ECHR overturns Court of Appeal prisoner privacy ruling
No fair peeking at cons' medical correspondence
Prisoners have the same right to privacy in medical correspondence as they do in relation to communication with their MPs, the European Court of Human Rights has said. The Court has overturned a ruling of the UK's Court of Appeal.
The Court said that fears that a prison inmate might send secret messages to the outside world via correspondence with his doctor were outweighed by his right to private communication with a doctor.
The UK's Court of Appeal had ruled in 2004 that medical correspondence did not attract the same privacy rights as communication with an MP, but the Court of Human Rights overturned that decision. The prisoner in question has been awarded €1,000 in damages and €6,000 in costs.
Edward Szuluk is serving a prison sentence for drugs offences. While on bail awaiting trial he had a brain haemorrhage which required ongoing treatment. He was sentenced to 14 years in prison in November 2001.
Szuluk asked that, contrary to the rules of his prison, his correspondence with his doctor not be opened and read by prison authorities. The prison at first agreed, then refused that permission, saying that the letters would be checked by the prison's doctor to ensure that it was genuine medical correspondence.
Szuluk took the prison authorities to a judicial review and won an initial ruling, but lost on appeal. His appeal to the Court of Human Rights has been successful.
The Court, which judges cases based on the European Convention on Human Rights (ECHR), heard that Szuluk claimed the opening of his letters interfered with the right to privacy granted by Article 8 of the ECHR.
That says: "Everyone has the right to respect for his private and family life, his home and his correspondence. There shall be no interference by a public authority with the exercise of this right except such as is in accordance with the law and is necessary in a democratic society in the interests of national security, public safety or the economic well-being of the country, for the prevention of disorder or crime, for the protection of health or morals, or for the protection of the rights and freedoms of others".
The Court said that the question it would have to decide was whether the prison's behaviour came within the ECHR's exceptions.
"The Court notes that it is clear, and indeed not contested, that there was an 'interference by a public authority' with the exercise of the applicant's right to respect for his correspondence guaranteed by Article 8," said its ruling. "Such an interference will contravene Article 8 unless it is 'in accordance with the law', pursues one or more of the legitimate aims referred to in paragraph 2 and is 'necessary in a democratic society' in order to achieve them."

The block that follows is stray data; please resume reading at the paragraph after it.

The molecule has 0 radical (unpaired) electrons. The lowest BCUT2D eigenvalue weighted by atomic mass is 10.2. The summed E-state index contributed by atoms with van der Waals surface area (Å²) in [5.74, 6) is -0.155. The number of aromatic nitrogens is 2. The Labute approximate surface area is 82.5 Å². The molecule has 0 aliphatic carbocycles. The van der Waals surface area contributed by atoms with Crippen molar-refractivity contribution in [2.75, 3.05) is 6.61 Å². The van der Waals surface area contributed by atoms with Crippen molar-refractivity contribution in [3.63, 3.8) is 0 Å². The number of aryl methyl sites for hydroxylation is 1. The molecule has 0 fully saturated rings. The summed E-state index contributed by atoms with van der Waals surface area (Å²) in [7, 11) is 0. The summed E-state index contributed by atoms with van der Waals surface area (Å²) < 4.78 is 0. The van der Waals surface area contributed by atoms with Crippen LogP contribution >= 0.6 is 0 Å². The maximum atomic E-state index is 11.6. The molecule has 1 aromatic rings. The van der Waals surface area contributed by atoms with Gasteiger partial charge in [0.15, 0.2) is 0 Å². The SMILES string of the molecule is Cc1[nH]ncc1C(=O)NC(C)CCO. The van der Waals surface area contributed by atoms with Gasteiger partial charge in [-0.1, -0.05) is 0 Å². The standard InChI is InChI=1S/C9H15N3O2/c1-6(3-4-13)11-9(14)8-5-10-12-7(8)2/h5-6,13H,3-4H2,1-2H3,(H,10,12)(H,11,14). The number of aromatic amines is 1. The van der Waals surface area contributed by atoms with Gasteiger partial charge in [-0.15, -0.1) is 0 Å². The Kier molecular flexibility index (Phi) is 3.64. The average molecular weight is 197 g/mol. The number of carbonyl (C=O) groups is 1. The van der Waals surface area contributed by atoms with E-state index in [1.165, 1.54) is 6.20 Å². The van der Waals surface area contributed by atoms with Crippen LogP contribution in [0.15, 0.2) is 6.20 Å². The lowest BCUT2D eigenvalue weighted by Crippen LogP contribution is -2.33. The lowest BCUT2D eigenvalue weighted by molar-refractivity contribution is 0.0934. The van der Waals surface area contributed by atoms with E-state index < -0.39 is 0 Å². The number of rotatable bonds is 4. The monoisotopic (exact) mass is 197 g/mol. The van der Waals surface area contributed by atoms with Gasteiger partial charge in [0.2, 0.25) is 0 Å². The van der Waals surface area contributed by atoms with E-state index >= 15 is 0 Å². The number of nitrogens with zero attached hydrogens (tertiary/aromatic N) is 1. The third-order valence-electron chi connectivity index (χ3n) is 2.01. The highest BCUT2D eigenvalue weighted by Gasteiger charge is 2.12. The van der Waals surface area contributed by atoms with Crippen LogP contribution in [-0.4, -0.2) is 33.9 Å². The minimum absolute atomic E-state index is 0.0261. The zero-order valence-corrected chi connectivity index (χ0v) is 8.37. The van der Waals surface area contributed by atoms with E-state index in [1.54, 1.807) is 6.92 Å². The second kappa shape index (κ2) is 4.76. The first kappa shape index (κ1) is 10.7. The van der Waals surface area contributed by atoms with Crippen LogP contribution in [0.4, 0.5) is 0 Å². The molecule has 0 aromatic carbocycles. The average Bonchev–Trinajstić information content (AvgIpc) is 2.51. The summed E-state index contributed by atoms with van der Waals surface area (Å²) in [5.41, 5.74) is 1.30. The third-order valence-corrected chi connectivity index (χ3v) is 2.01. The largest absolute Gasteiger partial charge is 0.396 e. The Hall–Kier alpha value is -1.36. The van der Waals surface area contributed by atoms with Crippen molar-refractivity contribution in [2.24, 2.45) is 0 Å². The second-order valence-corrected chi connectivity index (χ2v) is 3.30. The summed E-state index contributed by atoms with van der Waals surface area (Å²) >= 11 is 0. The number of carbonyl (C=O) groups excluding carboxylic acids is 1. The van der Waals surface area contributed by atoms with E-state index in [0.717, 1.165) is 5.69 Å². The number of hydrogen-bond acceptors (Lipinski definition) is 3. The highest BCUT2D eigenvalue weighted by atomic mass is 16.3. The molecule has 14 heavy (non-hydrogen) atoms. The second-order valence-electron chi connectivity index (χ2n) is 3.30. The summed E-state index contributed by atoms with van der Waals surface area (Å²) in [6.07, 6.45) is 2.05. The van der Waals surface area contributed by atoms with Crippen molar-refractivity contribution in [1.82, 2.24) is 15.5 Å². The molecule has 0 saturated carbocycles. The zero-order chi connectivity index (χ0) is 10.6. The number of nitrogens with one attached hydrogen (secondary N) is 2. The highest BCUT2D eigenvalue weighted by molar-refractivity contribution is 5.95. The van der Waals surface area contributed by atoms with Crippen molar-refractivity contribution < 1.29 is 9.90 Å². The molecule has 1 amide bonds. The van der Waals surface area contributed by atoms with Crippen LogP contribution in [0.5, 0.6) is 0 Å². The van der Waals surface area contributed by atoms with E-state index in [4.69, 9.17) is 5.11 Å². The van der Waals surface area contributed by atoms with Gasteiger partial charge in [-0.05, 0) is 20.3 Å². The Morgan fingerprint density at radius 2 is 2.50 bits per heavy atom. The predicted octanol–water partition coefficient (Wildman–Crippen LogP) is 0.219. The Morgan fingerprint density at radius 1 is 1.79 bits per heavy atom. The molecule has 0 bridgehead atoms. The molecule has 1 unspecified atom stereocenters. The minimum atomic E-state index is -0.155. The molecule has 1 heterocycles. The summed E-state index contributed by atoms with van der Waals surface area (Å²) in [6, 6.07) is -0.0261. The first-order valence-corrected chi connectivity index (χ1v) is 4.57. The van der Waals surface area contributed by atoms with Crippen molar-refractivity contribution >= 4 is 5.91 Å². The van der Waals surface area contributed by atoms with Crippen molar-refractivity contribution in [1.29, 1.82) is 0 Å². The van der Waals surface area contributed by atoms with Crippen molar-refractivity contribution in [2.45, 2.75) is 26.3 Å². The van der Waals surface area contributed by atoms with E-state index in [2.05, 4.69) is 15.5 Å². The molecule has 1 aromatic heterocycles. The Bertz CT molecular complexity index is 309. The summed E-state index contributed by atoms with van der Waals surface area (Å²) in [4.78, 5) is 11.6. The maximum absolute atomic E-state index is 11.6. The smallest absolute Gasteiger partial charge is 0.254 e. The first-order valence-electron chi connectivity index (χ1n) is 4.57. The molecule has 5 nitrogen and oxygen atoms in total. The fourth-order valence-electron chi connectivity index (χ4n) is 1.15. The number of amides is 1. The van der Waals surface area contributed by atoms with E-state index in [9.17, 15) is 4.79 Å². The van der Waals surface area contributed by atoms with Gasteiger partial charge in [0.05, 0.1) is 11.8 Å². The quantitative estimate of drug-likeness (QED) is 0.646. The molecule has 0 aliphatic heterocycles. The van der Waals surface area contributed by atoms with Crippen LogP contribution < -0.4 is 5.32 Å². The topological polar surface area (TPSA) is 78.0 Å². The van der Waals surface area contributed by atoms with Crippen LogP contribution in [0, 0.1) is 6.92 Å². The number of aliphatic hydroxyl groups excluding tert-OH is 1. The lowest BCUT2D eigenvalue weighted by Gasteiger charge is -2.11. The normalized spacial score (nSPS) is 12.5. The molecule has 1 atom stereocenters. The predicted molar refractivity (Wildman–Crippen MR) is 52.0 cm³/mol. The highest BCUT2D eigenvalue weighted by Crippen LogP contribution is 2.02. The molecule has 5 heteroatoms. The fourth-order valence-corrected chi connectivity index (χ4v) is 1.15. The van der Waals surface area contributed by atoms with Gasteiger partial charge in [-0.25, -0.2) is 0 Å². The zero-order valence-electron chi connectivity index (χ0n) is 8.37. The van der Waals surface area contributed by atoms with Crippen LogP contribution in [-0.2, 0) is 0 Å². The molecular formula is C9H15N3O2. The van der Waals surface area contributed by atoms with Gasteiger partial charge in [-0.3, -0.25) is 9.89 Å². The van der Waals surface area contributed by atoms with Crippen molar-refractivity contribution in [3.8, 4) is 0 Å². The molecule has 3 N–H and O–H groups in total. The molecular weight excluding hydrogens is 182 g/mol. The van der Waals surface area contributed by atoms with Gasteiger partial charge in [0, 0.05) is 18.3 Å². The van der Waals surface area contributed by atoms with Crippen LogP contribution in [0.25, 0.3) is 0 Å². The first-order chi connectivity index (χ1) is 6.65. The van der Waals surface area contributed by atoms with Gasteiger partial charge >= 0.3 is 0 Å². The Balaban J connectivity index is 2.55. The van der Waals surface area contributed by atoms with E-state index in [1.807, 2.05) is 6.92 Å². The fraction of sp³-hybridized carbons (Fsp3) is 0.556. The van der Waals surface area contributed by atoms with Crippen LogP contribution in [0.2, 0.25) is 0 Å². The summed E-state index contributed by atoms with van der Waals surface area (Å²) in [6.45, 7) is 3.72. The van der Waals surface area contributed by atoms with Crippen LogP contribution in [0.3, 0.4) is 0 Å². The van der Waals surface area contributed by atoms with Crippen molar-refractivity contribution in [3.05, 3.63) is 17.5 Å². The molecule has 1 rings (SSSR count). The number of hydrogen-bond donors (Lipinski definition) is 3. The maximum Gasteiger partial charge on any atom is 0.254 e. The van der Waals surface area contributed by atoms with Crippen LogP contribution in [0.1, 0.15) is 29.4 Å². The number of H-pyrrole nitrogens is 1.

The Court said that the severity of Szuluk's condition and his concern for the quality of treatment he was receiving were major factors in the case.
"The Court notes the applicant's submission before the domestic courts and before this Court that the monitoring by the prison medical officer of his correspondence with his medical specialist inhibited their communication and prejudiced reassurance that he was receiving adequate medical treatment whilst in prison," said the ruling. "Given the severity of the applicant's medical condition, the Court … finds the applicant's concerns and wish to check the quality of the treatment he was receiving in prison to be understandable."
The prison service argued that unmonitored communication with his doctor might allow Szuluk to pass messages to the outside world.
"While it is of course possible to verify the existence, address and qualifications of [Szuluk's doctor] (whose bona fides is not in question), there is no way of being sure that she herself is not being intimidated or tricked into transmitting illicit messages," said the Court of Appeal ruling. "While the same is true of, for example, the secretarial staff of MPs, the importance of unimpeded correspondence with MPs is accepted as outweighing the risk. In relation to doctors, by contrast, the prisoner's health is the concern and the immediate responsibility of the Prison Medical Service."
The prison service rules allow for communication with some groups to go unread. These include the Samaritans, Members of Parliament, the Ombudsman services, and the Bar Council and Office for the Supervision of Solicitors. The Court said that communication with a doctor over a life-threatening condition should be treated equally seriously.
"In light of the severity of the applicant's medical condition, the Court considers that uninhibited correspondence with a medical specialist in the context of a prisoner suffering from a life-threatening condition should be afforded no less protection than the correspondence between a prisoner and an MP," it said. "The Court finds that the monitoring of the applicant's medical correspondence, limited as it was to the prison medical officer, did not strike a fair balance with his right to respect for his correspondence in the circumstances."
See: The ruling
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